The answer to your question is.....yes you have to make available the spaces they are allowed to search. They usually can look into man sized compartments or bilge areas without major rearranging of a boats interior. If you know an easier way for them to inspect what they need too...just tell them. Bottom line is no they don't expect you to do anything you are not physically capable of doing. But if you say you can't access your engine room when cruising...they may pull the BS flag on you.

I did say similar tips back in post 5.

Capt Bill is also correct that requesting the boarding be done differently for safety is a good idea, won't always work...but get it on the radio at least so it may be recorded.
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Old 06-25-2016, 10:44 PM   #16
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If a hatch is too heavy for you to lift easily, ask them for help.
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Old 06-25-2016, 11:02 PM   #17
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I'll take the USCG over our local Sherriff dept any day! Got an apology from local Sherriff. One of their all about him pulled me over because he has a news crew and needed a story on the TV! They learned their water Sherriff didn't know the rules when I complained, but unfortunately the news got a shot of my daughter in a bikini...holiday weekend. Was so unprofessional and I followed up to his boss and got the apology. Bring on the USCG that are very professional and they can look wherever, I have no issues.
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Old 06-25-2016, 11:03 PM   #18
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Quote:
Originally Posted by 78puget-trawler View Post
Well OK, other than having several posts warn me not to be an *******, I guess I didn't really get my question answered. Be polite and compliant. Sure, duh! But I guess no one here really knows the actual answer if indeed there is one to be had. Which is what level of cooperation is required as I asked such as physically making access to the party for inspection such as lifting up heavy tables, and deck sections over the eng room etc. No intention of trying to be a "sea lawyer". I will confess it does irk me and I know I am not alone in this, that our 4th Amendment protections under the Bill of Rights do not extend to being on a boat! I had thought I might learn something other than "be nice", LOL! Sort of.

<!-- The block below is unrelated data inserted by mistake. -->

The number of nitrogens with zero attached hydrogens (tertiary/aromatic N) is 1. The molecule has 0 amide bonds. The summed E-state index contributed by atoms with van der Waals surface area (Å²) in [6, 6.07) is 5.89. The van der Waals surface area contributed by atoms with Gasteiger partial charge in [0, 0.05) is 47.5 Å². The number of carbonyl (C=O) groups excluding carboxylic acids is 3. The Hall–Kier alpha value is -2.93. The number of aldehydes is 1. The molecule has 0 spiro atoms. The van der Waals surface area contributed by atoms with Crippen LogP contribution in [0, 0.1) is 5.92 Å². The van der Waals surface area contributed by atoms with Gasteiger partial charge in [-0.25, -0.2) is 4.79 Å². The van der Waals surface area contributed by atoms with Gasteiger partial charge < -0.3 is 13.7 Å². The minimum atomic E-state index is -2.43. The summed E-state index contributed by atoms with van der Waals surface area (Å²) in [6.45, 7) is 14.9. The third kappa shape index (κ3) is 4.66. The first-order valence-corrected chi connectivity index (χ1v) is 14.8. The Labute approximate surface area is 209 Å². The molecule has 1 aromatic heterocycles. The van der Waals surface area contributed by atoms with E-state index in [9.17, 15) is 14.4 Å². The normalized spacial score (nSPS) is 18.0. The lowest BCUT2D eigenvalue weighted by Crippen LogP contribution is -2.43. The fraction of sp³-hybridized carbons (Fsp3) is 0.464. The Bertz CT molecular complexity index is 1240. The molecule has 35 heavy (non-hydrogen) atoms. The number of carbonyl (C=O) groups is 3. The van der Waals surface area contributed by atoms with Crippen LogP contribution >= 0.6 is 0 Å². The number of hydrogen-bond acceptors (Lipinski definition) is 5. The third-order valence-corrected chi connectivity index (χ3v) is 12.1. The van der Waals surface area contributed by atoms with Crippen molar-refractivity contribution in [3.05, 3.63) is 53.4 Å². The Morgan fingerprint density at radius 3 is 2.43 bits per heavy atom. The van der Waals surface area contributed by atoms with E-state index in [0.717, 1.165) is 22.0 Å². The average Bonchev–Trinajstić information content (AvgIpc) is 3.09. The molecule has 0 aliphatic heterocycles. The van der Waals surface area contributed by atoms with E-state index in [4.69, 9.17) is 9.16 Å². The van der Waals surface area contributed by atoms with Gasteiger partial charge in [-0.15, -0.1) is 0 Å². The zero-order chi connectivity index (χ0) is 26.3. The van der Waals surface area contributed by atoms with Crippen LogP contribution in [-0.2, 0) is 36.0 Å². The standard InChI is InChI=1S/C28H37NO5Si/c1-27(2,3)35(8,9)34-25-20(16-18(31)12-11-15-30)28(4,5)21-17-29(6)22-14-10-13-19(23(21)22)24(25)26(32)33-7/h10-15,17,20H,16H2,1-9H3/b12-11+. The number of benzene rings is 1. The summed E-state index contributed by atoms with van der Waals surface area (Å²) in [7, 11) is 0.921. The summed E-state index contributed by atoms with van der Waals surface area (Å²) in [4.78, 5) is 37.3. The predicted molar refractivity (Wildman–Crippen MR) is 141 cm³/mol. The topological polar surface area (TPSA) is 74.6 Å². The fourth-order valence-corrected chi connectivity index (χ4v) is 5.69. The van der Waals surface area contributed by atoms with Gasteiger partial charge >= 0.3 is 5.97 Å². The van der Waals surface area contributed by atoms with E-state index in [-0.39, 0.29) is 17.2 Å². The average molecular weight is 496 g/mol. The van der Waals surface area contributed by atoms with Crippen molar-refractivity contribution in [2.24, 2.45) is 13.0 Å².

Your scenario simply is not going to happen. I've been boarded many times on deliveries and on my own boat (probably due to the Canadian Flag). They are not going to ask you to do anything but stay out of their way. Any hatches or heavy lifting they want to do themselves. This is a simple matter of self protection for them. I even had one vessel "arrested" on a delivery and still had a laugh with the heavily armed guys that boarded me. In every case They were at worst business like and polite, more usual is friendly and helpful.
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Old 06-25-2016, 11:04 PM   #19
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I just spent some time looking this up on the CG site but no real answer there either, other than comply. Interestingly it did say that the max fine for refusing to be boarded was $500. It also said as expected that the courts have upheld their authority to board, which we already knew. And no I don't carry the Bill of Rights around in my pocket so don't be so easily irritated. It is in fact a warrantless search. If the cops came into your home without a warrant and opened all your drawers and closets, and went thru all your stuff what would you call that? Right, its called a warrantless search, illegal. So other than the fact that the CG has historically been able to get around it what would else would you call it? Its a warrantless search unless there is reasonable suspicion to believe that something illegal is happening inside the home or on a boat or wherever. Just that in the case of the CG it does not apply. While it may be true that unless they become suspicious while on board, or find enough minor violations to search further, they still had to board/enter a privately owned residence, if only a temporary one to find this out. That doesn't fly on the beach does it? And I can lift any hatch on the boat, just curious if when they board my boat, if there is a legal obligation for me to do so. Really didn't expect this thread to go this way at all.
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Old 06-25-2016, 11:06 PM   #20
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Thank you boatpoker, that is more of the kind of reply I was looking for.